Random acts

In memoriam

Westville Pub music booker Gerry Livers will be honored by the venue with a memorial show on Sunday, Nov. 23, from 6-8 p.m.; Gerry passed away unexpectedly last month. His singer/songwriter friends will play songs the local-music advocate loved, and Westville’s stage will be officially dedicated to him. 225-9782.

Of note

A debut, darkly: Asheville dark-symphonic-rock-ers That Outre Hammer have announced plans to record a seven-song demo debut before the end of the year (working title: Black Square). Watch for it in the first few months of 2004.

Front-row reviews

Who: Off Centre with Fantastic Life
Where: Stella Blue
When: Thursday, Nov. 6

It wasn’t till the very end of their set that I started to enjoy Fantastic Life. Their highly dated sound — which seems culled directly from alt-rock-radio hits of the mid-’90s — found me playing an impromptu game of “guess the musical influence,” rather than seriously listening.

At almost every turn, a snatch of some familiar song — a Collective Soul-styled hook, a vocal refrain borrowed from Live or Stone Temple Pilots — reared its moldy head.

Meanwhile, the sparse Stella Blue crowd seemed only passively interested in the sonic happenings onstage, hanging around the fringes of the club, and trying to talk over the band.

That is, until about the end of the set.

It’s hard to explain what, exactly, changed during Fantastic Life’s last few songs. All at once, they went from being decent musicians playing passable (if passe) music to performers utterly consumed by their calling, their final songs flaring up like that last round of sparks from a Roman candle that — only moments before — you’d given up for spent.

With heavier works like “Sun Ra” and the powerful closer “Cigarette,” Fantastic Life dropped all outdated, alt-rock pretense, offering something new and unexpected. Though it wasn’t quite enough to compensate for their show’s predictable start, it did cause the crowd to finally pay attention.

Toward the very end of the set, people even danced a little.

Headliners Off Centre are the spokesband for a whole seemingly ignored set of local, heavy-rock musicians. Voted “Best Local Band” by Asheville Citizen-Times readers last year, Off Centre has nonetheless struggled to find venues where they can effectively establish themselves — as have other Asheville-area bands like Unscathed, Red Penny Arsenal and Throwing Myself. Stella Blue, with its eye seemingly turned toward booking more local acts, could end up being these groups’ new proving grounds.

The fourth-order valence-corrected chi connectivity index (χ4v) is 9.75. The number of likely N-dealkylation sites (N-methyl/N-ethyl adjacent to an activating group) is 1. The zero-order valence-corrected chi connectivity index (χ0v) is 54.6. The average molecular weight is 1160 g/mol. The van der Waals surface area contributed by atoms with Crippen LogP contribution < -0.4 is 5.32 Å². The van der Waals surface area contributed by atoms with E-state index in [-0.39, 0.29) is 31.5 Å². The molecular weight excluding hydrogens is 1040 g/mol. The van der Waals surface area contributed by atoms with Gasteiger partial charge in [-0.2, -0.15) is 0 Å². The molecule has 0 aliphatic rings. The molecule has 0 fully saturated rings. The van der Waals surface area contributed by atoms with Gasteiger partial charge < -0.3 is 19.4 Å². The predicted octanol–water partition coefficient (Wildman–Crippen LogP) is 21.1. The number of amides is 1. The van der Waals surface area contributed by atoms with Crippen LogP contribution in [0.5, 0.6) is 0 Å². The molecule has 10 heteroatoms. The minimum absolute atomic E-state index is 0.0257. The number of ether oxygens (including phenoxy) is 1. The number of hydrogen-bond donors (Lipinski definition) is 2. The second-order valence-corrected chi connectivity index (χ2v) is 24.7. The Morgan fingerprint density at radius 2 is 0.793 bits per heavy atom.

Off Centre’s live show has changed greatly since the days when the band was composed solely of dual acoustic-guitarists/vocalists Joey Wilton and Brandon Lowery. Though the group still emphasizes their distorted strumming and weighty vocals, the addition of drummer Grant Henry and bassist Koli has brought new depth and richness.

Songs like “Misplaced Streets” and “One Day Forever” — both unexpectedly traditional rockers — hint that the band is starting to find its own path. And, of all things, Off Centre’s powerful (and remarkably faithful) cover of Phil Collins’ “In the Air Tonight” confirmed it.

Under the radar

Cannibal Unicorn, Cannibal Unicorn (2003)

The last time I heard Brian Flik sing his regret-laden “Everybody Dies,” he was playing an acoustic guitar and wearing a cowboy hat. These days, however, the twangy tones of Flik’s lamenting country anthem have been crushed down into a snarling, relentlessly driving hard-rock tune.

It’s the same song, of course — just now a lot angrier.

The transformation comes by way of Flik’s collaboration with drummer Justin Whitlow (Reductio Ad Absurdum), their duo unfortunately dubbed Cannibal Unicorn. While the name may be awkward, their music is a fascinating combination of aggressive punk and modern garage — plus the occasional holdover howling vocal from Flik’s acoustic-country experiments.

Recorded in a single afternoon in the basement of local heavy-rock icon Grant Henry (Off Centre, MiniVoid), the duo’s demo is universally dark, with individual tunes united by Flik’s bellowing vocals.

True, his singing owes a great debt to Danzig-era Misfits, as do Cannibal Unicorn’s overall song structures — and that’s particularly true on tracks like “Echo & The Bunnymen” and “A.C.D.C.” (neither song, oddly enough, seems inspired by its namesake band).

Some tracks are certainly more polished than others. And at least one, “Blackmetal Futon,” seems tacked on as a joke.

On the whole, though, Cannibal Unicorn’s debut has just enough edge to keep you listening — and just enough meaning to give you a reason to listen again.

Rating: 3.5 out of 5.

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